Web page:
Dave Winer at Scripting News brings us this. The funny thing is, I actually had to cheat and read the HTML IMG tag to figure out that the tall cylinder in Dave's picture is a silo!
I just saw it as a graphic of a barn, and wondered, “Why is Dave Winer putting a barn on his blog? Has he run out of pictures?”
In my shrinking mind, the word “silo” had been totally disconnected from its original meaning, and usurped by the very notion of segregated technology realms that Dave is telling us about. So the farm thing didn't register.
Doc talks about a Vendor Management Systems, to balance the other sideâ€™s Customer Management Systems. I, of course, like. A prototype for this is a movie review system where I own and control my data. Today, I rate movies on Netflix and Yahoo, but I canâ€™t get them to share the data with each other, so they make recommendations without info the other one has. If I had a place where I kept my movie ratings and gave each of them a pointer to it, they could read it and I would control the data. It would be very easy to set up, the technology is no trick at all. The hard part is getting enough users to do it this way to gain critical mass. This is also the idea behind Edgeio and Marc Canterâ€™s People Aggregator. Open systems, users own the data, silos smell of sulfur.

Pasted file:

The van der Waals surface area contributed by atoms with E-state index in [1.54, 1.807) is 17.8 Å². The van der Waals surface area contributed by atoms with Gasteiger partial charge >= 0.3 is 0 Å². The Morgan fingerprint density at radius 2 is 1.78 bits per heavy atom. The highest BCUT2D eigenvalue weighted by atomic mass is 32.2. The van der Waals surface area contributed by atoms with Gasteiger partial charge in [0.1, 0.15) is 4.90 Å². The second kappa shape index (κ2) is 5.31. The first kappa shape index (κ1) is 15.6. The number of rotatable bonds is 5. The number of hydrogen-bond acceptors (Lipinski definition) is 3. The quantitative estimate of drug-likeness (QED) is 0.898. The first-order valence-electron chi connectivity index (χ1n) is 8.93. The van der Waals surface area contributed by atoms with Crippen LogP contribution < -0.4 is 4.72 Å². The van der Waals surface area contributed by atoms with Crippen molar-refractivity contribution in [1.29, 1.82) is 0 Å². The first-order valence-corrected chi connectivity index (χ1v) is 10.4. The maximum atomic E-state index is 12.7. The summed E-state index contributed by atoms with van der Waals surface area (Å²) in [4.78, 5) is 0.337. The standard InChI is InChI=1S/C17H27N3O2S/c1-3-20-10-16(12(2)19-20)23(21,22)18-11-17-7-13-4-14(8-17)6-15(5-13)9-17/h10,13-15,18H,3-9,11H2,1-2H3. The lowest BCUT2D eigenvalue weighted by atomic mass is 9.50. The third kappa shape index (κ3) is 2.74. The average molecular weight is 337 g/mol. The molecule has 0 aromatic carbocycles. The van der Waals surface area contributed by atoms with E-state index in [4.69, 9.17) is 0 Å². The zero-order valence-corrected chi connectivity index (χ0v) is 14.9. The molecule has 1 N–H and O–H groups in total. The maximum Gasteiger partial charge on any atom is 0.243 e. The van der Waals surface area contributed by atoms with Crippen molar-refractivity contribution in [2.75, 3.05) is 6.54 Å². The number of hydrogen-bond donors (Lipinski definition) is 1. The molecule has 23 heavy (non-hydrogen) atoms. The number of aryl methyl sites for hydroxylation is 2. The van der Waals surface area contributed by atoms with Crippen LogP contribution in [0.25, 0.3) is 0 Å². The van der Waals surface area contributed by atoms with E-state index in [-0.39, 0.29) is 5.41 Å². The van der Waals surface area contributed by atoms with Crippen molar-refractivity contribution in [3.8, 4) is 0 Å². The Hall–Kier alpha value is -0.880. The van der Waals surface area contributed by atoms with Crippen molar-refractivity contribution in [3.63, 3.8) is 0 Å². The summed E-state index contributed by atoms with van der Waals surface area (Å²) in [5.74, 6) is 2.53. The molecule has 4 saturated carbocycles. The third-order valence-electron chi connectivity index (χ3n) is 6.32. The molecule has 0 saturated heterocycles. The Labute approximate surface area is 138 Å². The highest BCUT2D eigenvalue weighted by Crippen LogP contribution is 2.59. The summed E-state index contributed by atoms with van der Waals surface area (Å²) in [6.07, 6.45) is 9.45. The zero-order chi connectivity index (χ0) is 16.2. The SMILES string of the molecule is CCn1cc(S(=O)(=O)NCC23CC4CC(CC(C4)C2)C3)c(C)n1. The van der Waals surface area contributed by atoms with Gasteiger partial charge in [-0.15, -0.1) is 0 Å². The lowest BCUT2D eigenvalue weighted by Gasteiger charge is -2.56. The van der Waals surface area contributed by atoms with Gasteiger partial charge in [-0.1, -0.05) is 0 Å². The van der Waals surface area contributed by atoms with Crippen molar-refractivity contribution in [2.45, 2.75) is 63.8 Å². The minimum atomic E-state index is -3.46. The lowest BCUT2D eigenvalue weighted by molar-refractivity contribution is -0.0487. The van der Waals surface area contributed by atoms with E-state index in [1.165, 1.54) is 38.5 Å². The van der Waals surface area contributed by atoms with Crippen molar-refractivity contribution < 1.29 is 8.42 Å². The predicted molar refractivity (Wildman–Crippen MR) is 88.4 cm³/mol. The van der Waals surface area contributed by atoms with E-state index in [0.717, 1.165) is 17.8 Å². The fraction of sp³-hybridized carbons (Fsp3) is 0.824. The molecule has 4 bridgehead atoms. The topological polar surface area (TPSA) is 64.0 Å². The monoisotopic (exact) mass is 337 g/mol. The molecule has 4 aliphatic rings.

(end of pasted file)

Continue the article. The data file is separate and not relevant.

This is exciting stuff – I'm talking Identity Big Bang content.
The way I read Doc's ideas, he's talking about a real inversion of what advertising is and means. Instead of suppliers advertising what they want us to buy (by spamming our attention), we'll advertise what WE want to buy, and suppliers will make us offers. Sounds a lot more efficient to me. What am I missing? Why doesn't everyone want to do this?
Maybe because a lot of what advertising is about is getting us to want things we don't know we want. But even that can be done in other better ways too. Like by producing cool things and having them explode into discussion. Doc said this too, didn't he: Markets are conversations.
10 thoughts on “What a silo used to be…”
Thanks, Kim. I responded here:
By the way, I'll bet one reason Dave showed a barn and silo, and not just a silo, is that it's not easy finding good images of silos, for some reason. That's been my experience, anyway.
In any case, looking forward to working with you (and Dave, and others) on this.
Kim responds: Wow. Do you think the people with silos could have gone around and bought all the pictures of silos and hidden them in a huge underground cave so no one would talk about them?   I'll ask around.
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